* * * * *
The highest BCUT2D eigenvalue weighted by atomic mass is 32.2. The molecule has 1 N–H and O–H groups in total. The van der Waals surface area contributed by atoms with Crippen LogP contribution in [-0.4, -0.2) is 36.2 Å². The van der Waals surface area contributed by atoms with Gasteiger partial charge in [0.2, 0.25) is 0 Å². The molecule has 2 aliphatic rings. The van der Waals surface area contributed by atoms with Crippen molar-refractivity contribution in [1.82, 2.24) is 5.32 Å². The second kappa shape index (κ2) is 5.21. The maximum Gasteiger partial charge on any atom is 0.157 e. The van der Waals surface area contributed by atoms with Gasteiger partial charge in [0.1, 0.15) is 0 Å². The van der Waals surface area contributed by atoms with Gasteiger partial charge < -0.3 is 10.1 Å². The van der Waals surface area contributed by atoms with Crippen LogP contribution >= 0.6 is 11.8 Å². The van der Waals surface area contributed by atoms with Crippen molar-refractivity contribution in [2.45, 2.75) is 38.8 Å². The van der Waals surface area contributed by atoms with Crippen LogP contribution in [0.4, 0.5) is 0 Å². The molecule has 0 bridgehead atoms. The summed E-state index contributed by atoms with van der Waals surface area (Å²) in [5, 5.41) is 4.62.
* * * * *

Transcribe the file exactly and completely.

The highest BCUT2D eigenvalue weighted by atomic mass is 32.2. The molecule has 1 N–H and O–H groups in total. The van der Waals surface area contributed by atoms with Crippen LogP contribution in [-0.4, -0.2) is 36.2 Å². The van der Waals surface area contributed by atoms with Gasteiger partial charge in [0.2, 0.25) is 0 Å². The molecule has 2 aliphatic rings. The van der Waals surface area contributed by atoms with Crippen molar-refractivity contribution in [1.82, 2.24) is 5.32 Å². The second kappa shape index (κ2) is 5.21. The maximum Gasteiger partial charge on any atom is 0.157 e. The van der Waals surface area contributed by atoms with Gasteiger partial charge in [0.1, 0.15) is 0 Å². The van der Waals surface area contributed by atoms with Gasteiger partial charge < -0.3 is 10.1 Å². The van der Waals surface area contributed by atoms with Crippen LogP contribution >= 0.6 is 11.8 Å². The van der Waals surface area contributed by atoms with Crippen molar-refractivity contribution in [2.45, 2.75) is 38.8 Å². The van der Waals surface area contributed by atoms with Crippen LogP contribution in [0.4, 0.5) is 0 Å². The molecule has 0 bridgehead atoms. The summed E-state index contributed by atoms with van der Waals surface area (Å²) in [5, 5.41) is 4.62.